Clinical Anesthesia, 5th Edition. By Paul G. Barash, M.D., Bruce F. Cullen, M.D., and Robert K. Stoelting, M.D. Philadelphia, Lippincott Williams & Wilkins, 2006. Pages: 1,595. Price: $179.00.

Since its initial publication in 1989, Clinical Anesthesia , edited by Paul Barash, Bruce Cullen, and Robert Stoelting, has remained one of the mainstays of reference for the practitioner of anesthesiology. It has served as a comprehensive text instrumental to the study of anesthesiology for generations of practitioners, residents, and students. The fourth edition was published in 2001, and the fifth edition has been eagerly anticipated.

The latest edition truly represents a leap forward from the already outstanding fourth version. You do not have to look beyond the cover to notice many of the new features contained in this improved version. Previous editions were bound in canvas; now, the latest is presented in laminated hardback, with full-color graphics and more contemporary typesetting. It is hardly recognizable from the traditional Barash. The fifth edition has improved organization, with each chapter introduced in outline form on a blue background with black bold and blue font. On the first page of each chapter, key points are numbered, again in blue type, and identified later in the text in the margin when the topic is presented. These features aid the reader when scanning material to help identify the “lay of the land” and decrease page flipping. Many tables have been redesigned using bullet format with blue background so that vital information jumps out at the reader versus  blending into the page. Overall, the new format maintains the serious appearance of previous editions while being more reader-friendly and attractive.

What about content? The fifth edition is organized along the lines of the fourth, with six sections and 59 chapters. This is 2 more chapters than the previous edition. Some of the authors have changed, and this transition has been seamless. Chapters written by the authors of the previous version have been appropriately updated and, in some cases, reorganized to improve clarity of presentation. Several new chapters have been added, reflecting the changing field of anesthesiology and expanding scope of practice. Chapter 7 is titled “Genomic Basis of Perioperative Medicine” and carries the reader through interesting and relevant topics such as genetic susceptibility to adverse perioperative cardiovascular, neurologic, renal, and pulmonary outcomes. Also included is a section on genetic variability and response to anesthetic agents, which includes a helpful table showing genetic polymorphisms involved in variable responses to common perioperative drugs. Chapter 52 is new and titled “Office Based Anesthesia.” In the fourth edition, this topic was discussed in the chapter titled “Anesthesia Provided at Alternative Sites.” Dedicating an entire chapter to this subject reflects the contemporary growth in office-based anesthesia and the subsequent issues raised. Procedure and office selection, requirements for safe delivery, anesthetic techniques, and emergencies that may require contingency plans are covered in detail. Issues regarding accreditation, regulations, legal aspects, and information adapted from the American Society of Anesthesiologists Task Force on Office Based Anesthesia are included, among other subjects.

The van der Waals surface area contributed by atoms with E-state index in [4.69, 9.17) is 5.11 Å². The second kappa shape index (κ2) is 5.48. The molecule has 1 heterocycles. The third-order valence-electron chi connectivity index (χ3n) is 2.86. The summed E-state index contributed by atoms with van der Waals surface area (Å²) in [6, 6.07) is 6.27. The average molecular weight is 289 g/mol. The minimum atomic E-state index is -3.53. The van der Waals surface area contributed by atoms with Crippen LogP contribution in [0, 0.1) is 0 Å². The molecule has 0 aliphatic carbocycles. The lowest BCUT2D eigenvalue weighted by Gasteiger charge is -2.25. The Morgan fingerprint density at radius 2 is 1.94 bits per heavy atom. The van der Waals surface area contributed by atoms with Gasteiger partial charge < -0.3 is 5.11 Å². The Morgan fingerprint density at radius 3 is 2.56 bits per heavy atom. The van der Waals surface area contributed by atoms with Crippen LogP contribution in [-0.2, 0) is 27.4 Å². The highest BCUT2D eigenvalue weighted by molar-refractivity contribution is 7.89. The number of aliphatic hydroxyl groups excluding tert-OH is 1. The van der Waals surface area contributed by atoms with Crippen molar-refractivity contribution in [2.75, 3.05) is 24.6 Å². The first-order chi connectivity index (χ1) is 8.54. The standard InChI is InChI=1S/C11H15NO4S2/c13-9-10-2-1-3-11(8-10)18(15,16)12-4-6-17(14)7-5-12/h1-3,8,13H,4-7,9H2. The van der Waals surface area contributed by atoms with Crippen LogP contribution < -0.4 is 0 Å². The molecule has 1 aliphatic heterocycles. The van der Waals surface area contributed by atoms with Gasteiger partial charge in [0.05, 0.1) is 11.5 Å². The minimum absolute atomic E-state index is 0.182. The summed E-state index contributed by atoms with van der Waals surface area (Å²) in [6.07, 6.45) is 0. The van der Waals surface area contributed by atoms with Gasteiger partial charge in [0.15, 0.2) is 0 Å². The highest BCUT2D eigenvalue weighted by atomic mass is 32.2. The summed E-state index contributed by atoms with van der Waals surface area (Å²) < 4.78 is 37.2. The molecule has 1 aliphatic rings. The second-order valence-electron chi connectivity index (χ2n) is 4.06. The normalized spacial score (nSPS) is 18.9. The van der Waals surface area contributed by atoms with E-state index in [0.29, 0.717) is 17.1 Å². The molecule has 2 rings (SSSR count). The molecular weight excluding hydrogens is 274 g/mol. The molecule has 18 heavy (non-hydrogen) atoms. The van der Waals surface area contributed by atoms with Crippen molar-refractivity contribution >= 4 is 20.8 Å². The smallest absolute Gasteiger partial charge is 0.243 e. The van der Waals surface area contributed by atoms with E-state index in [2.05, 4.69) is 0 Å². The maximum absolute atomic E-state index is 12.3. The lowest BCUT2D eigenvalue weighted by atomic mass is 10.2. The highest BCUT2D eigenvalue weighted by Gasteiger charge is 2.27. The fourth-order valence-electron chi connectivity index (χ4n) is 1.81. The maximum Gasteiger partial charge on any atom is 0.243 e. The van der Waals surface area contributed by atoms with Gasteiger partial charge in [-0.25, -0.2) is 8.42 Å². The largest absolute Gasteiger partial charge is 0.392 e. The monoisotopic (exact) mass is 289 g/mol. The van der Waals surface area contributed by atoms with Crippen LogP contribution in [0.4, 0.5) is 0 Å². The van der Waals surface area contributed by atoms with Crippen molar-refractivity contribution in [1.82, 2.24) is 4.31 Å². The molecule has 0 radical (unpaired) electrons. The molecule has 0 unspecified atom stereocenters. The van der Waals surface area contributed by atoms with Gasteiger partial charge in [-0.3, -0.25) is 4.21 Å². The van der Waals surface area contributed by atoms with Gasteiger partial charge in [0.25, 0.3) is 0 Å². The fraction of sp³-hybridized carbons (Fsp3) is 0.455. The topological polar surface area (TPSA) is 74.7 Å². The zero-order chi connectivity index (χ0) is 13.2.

The political and social climate in the United States has been reshaped since the events of September 11, 2001. The final chapter in the fifth edition is new and titled “Disaster Preparedness and Weapons of Mass Destruction.” This is intended to highlight key topics ranging from potential terrorist threats of biologic, nuclear, or chemical nature to other scenarios of mass casualties, whether intentional, accidental, or a result of natural phenomenon. The Joint Commission on Accreditation of Healthcare Organizations 2004 Emergency Management Standards are presented in clear and concise format, and the role of the anesthesiologist in managing mass casualties is discussed. This chapter is an outstanding summary of important information relevant for healthcare providers at many levels.

Obesity has emerged as a growing epidemic in the United States and other Western societies. The anesthetic implications are obvious from a multisystem standpoint, and Barash recognizes this by allotting an independent chapter to the topic. Previously, obesity was lumped with other gastrointestinal disorders in a single chapter. The current coverage has been expanded to include not only a complete section on relevant physiology and pharmacology, but also an inclusive discussion of bariatric surgery, complete with helpful schematics of the various surgical techniques and patient positioning. As clinicians, we are clearly seeing a striking increase in morbidly obese patients for all types of surgical procedures, and the proliferation of bariatric surgery is affecting many in community and tertiary care settings.

Overall, the fifth edition of Clinical Anesthesia  continues the tradition of excellence seen in previous versions. This text is attractive, reader-friendly, and updated to reflect the changing science and practice of anesthesiology. There is no doubt Barash will continue to hold its place as one of the premier references of anesthesiology, and it is recommended as a core resource for the library of every anesthesiologist.

Mayo Clinic–Arizona, Phoenix, Arizona.